While Thompson's words are understandable in context and she clearly meant well in her statement, it's important that the world know this: That feeling of safety hasn't been lost; it never truly existed in the first place. There is no safe place for LGBT people in this country or around the world.
As a black gay man, my eyes are always open to the next threat. I am consistently alert and hyperaware of my surroundings, even living in supposedly progressive New York. I am terrified to hold a man's hand on the street. I am afraid of the possible repercussions of giving a simple, loving peck on the cheek or lips, and, despite the public encouragement to be "out and proud," I empathize with people who are petrified to live an open life. In reality, when you are LGBT, you can never let down your guard. Sunday night's brutal shooting is a prime example of why.
It's LGBT Pride Month, a particularly horrific time for this shooting to occur. While one might dismiss a nightclub superficially as a place where people go to drink and dance, clubs like Pulse are a crucial part of LGBT history. Co-owner Barbara Poma created the club
in honor of her brother, who died of HIV/AIDS. For decades LGBT clubs were illegal, vulnerable to massive police raids or invasion by angry heteros looking to flex their delicate masculine egos.
Even in the Big Apple, it wasn't until the Stonewall uprising
in June 1969, when the LGBT community fought against violent police, that LGBT clubs become legal. It wasn't until 1980 when New York abolished laws against private, consenting homosexual "acts." Up until
the Supreme Court decided Lawrence v. Texas in 2003, same-sex relations were illegal in 14 states, Puerto Rico, and the U.S. military.
And while many praise the successful legalization of same-sex marriage a year ago this month, I still have friends who have been attacked and beaten bloody because of their sexual orientation or gender identity. Far too little is being done to combat toxic homophobia, as well as theological and spiritual violence, whether Islamic or Christian.
The LGBT community is still fighting for its right to exist. For example, CeCe McDonald
, a trans woman, who served 41 months in prison for defending herself from a transphobic attack. Trans people are especially subject to murderous attack: like Islan Nettles
, who was brutalized to death in August 2013 on a Harlem sidewalk. Her killer received a sentence of just 12 years. In May 2013, Mark Carson was shot and killed
in New York's West Village, as the words "faggot" and "queer" were hurled at him.
Attacks on LGBT clubs are also nothing new
. Until recently, most LGBT clubs were in unmarked buildings to protect the occupants from harassment from outsiders. Where you live, where you work, where you travel, and where you attend clubs, there is always a question of safety. After the horrific attack on Pulse, and the breaking news on Sunday afternoon that a man was apprehended just blocks away from the L.A. Pride parade with a car full of loaded weapons, I have not lost a feeling safety: For me and others like me, safety never truly existed.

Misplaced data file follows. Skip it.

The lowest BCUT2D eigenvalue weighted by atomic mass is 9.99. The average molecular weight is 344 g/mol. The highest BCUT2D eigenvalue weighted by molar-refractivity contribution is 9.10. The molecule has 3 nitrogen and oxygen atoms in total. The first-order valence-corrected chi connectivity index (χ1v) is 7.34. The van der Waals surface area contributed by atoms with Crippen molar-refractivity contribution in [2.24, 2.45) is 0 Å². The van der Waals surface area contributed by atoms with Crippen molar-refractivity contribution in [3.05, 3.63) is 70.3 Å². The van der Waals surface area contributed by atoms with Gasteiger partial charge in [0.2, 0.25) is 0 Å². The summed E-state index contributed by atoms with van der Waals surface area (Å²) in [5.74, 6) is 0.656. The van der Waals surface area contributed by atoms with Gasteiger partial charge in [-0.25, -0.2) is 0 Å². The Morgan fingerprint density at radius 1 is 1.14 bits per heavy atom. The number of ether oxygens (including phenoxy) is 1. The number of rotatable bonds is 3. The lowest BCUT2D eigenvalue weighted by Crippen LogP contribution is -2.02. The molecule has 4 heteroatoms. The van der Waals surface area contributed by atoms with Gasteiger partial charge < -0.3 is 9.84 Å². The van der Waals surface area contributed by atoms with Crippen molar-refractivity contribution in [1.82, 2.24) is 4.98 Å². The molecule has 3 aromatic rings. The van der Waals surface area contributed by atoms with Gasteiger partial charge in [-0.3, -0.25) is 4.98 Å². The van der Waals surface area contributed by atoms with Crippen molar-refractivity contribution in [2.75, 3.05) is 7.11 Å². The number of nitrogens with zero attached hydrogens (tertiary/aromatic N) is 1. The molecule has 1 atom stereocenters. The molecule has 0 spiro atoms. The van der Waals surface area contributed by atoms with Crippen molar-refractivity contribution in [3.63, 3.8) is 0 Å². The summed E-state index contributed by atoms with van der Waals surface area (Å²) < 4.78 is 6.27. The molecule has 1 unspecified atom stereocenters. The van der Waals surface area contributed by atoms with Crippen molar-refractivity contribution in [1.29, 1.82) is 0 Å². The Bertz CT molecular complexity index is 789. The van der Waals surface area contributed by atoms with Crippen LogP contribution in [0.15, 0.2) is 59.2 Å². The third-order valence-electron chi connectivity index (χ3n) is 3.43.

Similar to the shooting at the Emanuel African Methodist Episcopal Church in Charleston, South Carolina, what happened in Orlando was a targeted attack toward a specific community (note: the victims
at Pulse were white, black, Latino, Asian and of various backgrounds). The violence at this diverse nightclub will be politicized with hot-button words like "ISIS" and "Islam." And of course, I do not know the extent of the shooter's religious affiliation. But his father claimed the shooting had "nothing to do with religion" and his son was allegedly triggered after seeing
two men kissing.
Given what we know now, the Orlando terrorist shooting appears to be a hate crime deeply rooted in homophobia, unflinching patriarchy, ISIS-inspired hate and the asinine access to an AR-15 military-style assault rifle that can hold up to 30 rounds. Even more ridiculous, the shooter obtained a license for a firearm when he was allegedly a "known quantity" to federal law enforcement.
Therefore, I pause when I see politicians like Florida Sen. Marco Rubio, who once said
same-sex marriage posed a "danger" to Christianity and called
Obama's advocacy for sensible gun control a "war on the Constitution," claim
on television that we are "all" Americans. Clearly not in Rubio's world, when he and many others
for legalized bigotry.
I stand at the intersection of blackness and gayness. For me and other LGBT people, this event is a reminder that our lives and rights (take note
of anti-LGBT laws in North Carolina, Mississippi and Georgia) are at risk regardless of ISIS or Islam. The structural underpinnings of homophobia, racism and misogyny are among the many poisons ripping this country to shreds, coupled with ridiculous access to military-style firearms.
Sadly, I fear little or nothing will change. When innocent children were slain in Sandy Hook by a terrorist (yes, I consider that shooter a terrorist) and nothing progressed as it relates to sensible gun control, I have serious doubts about seeing change after the LGBT community is attacked at a nightclub during Pride Month. We watch the headlines, we hear the eyewitness accounts, we mourn, we hashtag, and repeat the same cycle after the next mass shooting.
For the LGBT community and those standing with the LGBT community, Pride events around the country will continue. The LGBT community, especially those of color, understands the nuanced fight for safe spaces. We won't give up that freedom. We fought too hard.
My condolences to everyone affected by the shooting at Pulse in Orlando, Florida.